MADISON, Wis. – Awarded the game puck following his team’s 7-1 win Friday night, senior Sean Little wasn’t so sure if his first puck award of his four-year career wasn’t delivered purely out of pity.
He doesn’t have to question it now. Little scored the first tally for the Badgers and created a turnover that resulted in another, key tallies that allowed No.17 Wisconsin to eek by Penn State, 4-3, Saturday in front of 10,079 fans at the Kohl Center.
“I am not the most offensively talented guy, so to have three points on the weekend is definitely a plus for me,” said Little. “Everyone around me pretty much set me up for success.”
Michael Mersch scored his team-leading eighth of the season and Nic Kerdiles notched the game-winner to allow the Badgers (6-5-1, 2-2-0-0 Big Ten) to sweep their inaugural Big Ten home series.
“Last weekend, we didn’t get any points against Minnesota; Big Ten is open now,” said Kerdiles. “We’re fighting for three points every night. Getting six points on the weekend is huge. Whether it was ugly or not, we got it done.”
Wisconsin was in need of spark after top-line center Ricky DeRosa scored an even-strength goal for Penn State (3-9-1, 0-2-0-0) midway in the second period, and Little — the team’s off-the-wall character — delivered one with his left shoulder.
Third-line defenseman Connor Varley was knocked flat by Little, jarring the puck loose behind the net. Little started the tic-tac-toe passing play that ended with Joe Faust’s first tally of the season.
The play helped Wisconsin tie the score at three and Little to earn the team’s ‘hard hat’ award, given to the unsung hero of the game.
“He’s that spice in your stew that gives it some flavor,” Wisconsin coach Mike Eaves said of Little. “He plays hard. He plays his game. He keeps it simple. We’ve been asking him to chip in, go to the next level, because he hasn’t done what he did tonight since last year.”
Wisconsin learned about Penn State’s grit the hard way nine months ago. After dominating the hapless Nittany Lions, 5-0, in a February series, the Badgers were stunned the next night, 3-2 in overtime, to put a potentially damaging loss on to its resume.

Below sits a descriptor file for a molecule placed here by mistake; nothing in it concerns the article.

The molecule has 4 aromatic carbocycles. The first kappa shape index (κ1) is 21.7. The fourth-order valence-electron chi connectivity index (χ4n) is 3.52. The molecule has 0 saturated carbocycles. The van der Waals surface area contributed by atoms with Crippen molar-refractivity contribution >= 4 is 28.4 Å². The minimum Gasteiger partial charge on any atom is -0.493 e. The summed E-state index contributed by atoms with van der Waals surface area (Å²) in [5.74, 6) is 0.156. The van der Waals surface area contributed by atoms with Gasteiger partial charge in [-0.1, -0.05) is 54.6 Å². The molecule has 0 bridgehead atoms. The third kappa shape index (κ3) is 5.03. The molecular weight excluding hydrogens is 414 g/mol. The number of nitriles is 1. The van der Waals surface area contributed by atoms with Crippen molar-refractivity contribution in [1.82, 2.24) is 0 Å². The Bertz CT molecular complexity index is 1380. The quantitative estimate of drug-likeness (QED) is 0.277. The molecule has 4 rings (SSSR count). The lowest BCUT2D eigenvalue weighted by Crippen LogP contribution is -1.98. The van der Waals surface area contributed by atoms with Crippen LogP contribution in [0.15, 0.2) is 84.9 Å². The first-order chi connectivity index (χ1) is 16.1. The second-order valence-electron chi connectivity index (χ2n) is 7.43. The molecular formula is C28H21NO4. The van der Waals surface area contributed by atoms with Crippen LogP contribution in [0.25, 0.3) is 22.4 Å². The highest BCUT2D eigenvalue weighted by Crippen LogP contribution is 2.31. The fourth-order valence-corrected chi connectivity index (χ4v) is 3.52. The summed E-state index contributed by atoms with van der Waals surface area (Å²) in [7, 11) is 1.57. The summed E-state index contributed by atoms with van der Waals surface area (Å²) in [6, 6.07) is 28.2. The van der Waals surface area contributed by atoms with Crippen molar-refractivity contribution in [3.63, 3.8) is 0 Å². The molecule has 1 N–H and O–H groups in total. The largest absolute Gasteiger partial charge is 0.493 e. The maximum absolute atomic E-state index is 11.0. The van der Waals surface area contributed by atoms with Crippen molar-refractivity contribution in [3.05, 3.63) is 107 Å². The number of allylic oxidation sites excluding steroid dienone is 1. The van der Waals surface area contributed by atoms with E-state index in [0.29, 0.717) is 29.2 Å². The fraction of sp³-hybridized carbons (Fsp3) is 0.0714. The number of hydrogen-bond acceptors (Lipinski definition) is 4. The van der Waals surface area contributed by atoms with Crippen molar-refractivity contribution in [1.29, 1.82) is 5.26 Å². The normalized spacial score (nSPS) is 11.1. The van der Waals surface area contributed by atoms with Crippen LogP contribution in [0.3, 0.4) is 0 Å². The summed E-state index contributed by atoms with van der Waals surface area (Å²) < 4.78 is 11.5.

At times, the script seemed eerily similar. Penn State showed much more gusto and fight than it did during the drubbing the night before, twice answering a Wisconsin one-goal lead with a tally of its own.
The Nittany Lions tied the game with 7:41 with Zach Saar’s athletic goal, firing the puck past UW goalie Joel Rumpel (27 saves) despite being off-balanced.
“I felt like we played a much more consistent hockey game, and I felt good about it,” said Penn State coach Guy Gadowsky.
Problem was, according to Gadowsky, the “wrong guy had the puck on his stuck,” as Kerdiles netted the game-winner four minutes later when he was uncovered in the slot.
“We’re all aware of what happened last year,” said Kerdiles, referring to the overtime loss. “We talked about it, but we didn’t focus on it that much. We just knew we had to start off strong and play our game.”
Little had scored only five goals in 96 career games, but found a seam in the slot to score his first of the season to tie the score. Little scoring continues to be a good omen for Wisconsin, as the Badgers improve to 6-0 when the 5-foot-11-inch third-line winger scores a goal.
“When you get help from other lines other than the top two, it helps the team,” said assistant captain Jefferson Dahl, who also credited Little by wearing a pair of lucky underwear. “Fortunately, he was on this weekend.”
Although it was put on the penalty kill six times and fell to 1-9-0 all-time against ranked teams, Gadowsky believes his roster, comprised of seven freshmen and 11 sophomores, is starting to push the needle in the right direction, especially since it grinded with a team expected to compete for a national title.
“At times, we showed what we can do,” said Gadowsky. “You’re never comfortable against Wisconsin, but we felt like we were in the game the whole way.”